Time and Materials: Poems 1997-2005
By Robert Hass
Original and Current Publisher: Ecco/Harper Collins
Evie Shockley writes:
The problem with trying to write about Bob Hass’s wonderful collection, Time and Materials: Poems 1997-2005, comes directly out of one of its most appealing qualities: the expansive territory it covers. It opens with a poem consisting of a single, rhymed couplet—not regularly metrical, but indebted to meter—and before we reach the last poem, we have encountered short, multi-sectioned lyrics; conversational narrative poems; long, Whitman-esque meditations; a prose poem; and a haibun, among other styles and structures. Without his venturing much into the realms of the avant-garde or the neo-formalist, he exploits enough different possibilities for line, stanza, and syntax that the collection refuses the visual consistency that risks dullness or promises orderliness (depending on your view).
It isn’t, however, these formal matters that I most have in mind when I point to the volume’s expansiveness, but rather the book’s geographical, historical, and thematic breadth. We move from California to Germany to Korea; from Horace to Vermeer to John Ashbery; from sex and nature to art and domesticity to death and war. True, there is a sizable chunk of the world (the part near or below the equator) that remains beyond the scope of these poems, and they privilege what has traditionally been called “high” and “Western” culture. But Hass works out his ideas across a pretty wide range of contexts nonetheless, and those ideas are articulated in such a generous manner as to indicate their even wider applicability. That my own cultural landscape overlaps with his somewhat imperfectly is thus grounds for disappointment, but not complaint.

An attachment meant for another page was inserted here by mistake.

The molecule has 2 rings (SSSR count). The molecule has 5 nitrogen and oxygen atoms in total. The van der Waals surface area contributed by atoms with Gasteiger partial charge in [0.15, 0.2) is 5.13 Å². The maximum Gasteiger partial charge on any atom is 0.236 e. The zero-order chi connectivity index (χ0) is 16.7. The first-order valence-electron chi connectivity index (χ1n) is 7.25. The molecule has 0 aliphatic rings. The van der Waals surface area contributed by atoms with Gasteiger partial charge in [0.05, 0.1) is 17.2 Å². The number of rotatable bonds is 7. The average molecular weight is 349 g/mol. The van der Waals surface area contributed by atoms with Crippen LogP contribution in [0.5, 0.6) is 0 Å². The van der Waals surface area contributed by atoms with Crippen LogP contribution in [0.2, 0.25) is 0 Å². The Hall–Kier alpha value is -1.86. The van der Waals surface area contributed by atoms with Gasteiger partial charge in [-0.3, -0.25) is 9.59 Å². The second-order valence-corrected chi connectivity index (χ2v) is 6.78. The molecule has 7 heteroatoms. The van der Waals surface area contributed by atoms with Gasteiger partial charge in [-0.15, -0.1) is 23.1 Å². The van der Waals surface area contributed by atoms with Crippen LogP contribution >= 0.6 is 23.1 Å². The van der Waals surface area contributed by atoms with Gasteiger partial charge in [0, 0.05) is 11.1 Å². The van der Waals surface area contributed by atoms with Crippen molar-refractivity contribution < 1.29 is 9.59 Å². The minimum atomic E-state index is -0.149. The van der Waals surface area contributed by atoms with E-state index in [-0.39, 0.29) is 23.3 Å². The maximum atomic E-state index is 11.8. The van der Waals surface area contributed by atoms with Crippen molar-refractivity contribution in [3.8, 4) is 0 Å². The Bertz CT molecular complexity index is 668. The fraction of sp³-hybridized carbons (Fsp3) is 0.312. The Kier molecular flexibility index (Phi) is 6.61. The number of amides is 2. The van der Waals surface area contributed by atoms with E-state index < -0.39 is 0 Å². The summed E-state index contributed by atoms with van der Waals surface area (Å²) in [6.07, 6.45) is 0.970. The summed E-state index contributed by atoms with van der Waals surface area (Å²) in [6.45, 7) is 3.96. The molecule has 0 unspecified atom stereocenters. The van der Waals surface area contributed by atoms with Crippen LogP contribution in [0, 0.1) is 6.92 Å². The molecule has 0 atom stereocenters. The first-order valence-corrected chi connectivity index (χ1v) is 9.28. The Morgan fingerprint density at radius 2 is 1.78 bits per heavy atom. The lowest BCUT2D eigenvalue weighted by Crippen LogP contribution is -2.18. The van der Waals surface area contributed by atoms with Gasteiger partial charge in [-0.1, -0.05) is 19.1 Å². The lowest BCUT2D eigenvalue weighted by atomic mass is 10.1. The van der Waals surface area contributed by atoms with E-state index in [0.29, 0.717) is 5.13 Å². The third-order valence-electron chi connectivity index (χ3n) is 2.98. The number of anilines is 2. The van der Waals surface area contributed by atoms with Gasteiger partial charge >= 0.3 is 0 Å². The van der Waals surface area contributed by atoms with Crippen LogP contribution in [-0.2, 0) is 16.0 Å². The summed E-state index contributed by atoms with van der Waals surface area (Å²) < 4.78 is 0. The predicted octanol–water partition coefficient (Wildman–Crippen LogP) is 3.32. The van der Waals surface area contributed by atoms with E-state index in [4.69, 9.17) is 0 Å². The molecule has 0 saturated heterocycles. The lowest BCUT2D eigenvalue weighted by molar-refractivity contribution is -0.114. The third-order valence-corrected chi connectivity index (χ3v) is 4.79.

Looking back to an early career book like Praise, which I am teaching this semester, I get the impression that Hass has all along been trying to strike a certain balance between a poetry of rich, physical detail and one of transcendent, metaphysical compass. In Time and Materials, the book’s very title suggests that here he succeeds. He certainly achieves some measure of success with it, as the book won not only the National Book Award, but the Pulitzer Prize as well. I am struck by the way his sometime luscious, sometimes stark descriptions provide robust scaffolding for his engagement with the conceptual. Similarly, his soaring meditations really launch the poems that might otherwise be almost heavily concrete.
For example, a poem like “Bush’s War” moves from gorgeous images to gory ones:
At the end of the twentieth century
In the leafy precincts of Dahlem Dorf,
South of the Grunewald, near Krumme Lanke,
The northern spring begins before dawn
In a racket of birdsong, when the amsels,
Black European thrushes, shiver the sun up
As if they were shaking a great tangle
Of golden wire.
. . . .
Flash forward: firebombing of Hamburg,
Fifty thousand dead in a single night,
“The children’s bodies the next day
Set in the street in rows like a market
In charred chicken.”
He proceeds to march us through a century of war-driven massacres in Tokyo, the Katyn Woods, Hiroshima, Auschwitz, the Ukraine, and Vietnam (with Baghdad, of course, on the poem’s horizon) on the way to noticing a present-day German student with “The kind of book the young love / To love, about love in the time of war.” This moment, and all the images and references with which he precedes it, enable him to ask the necessary questions:
You are never not wondering how
It happened, and these Germans, too,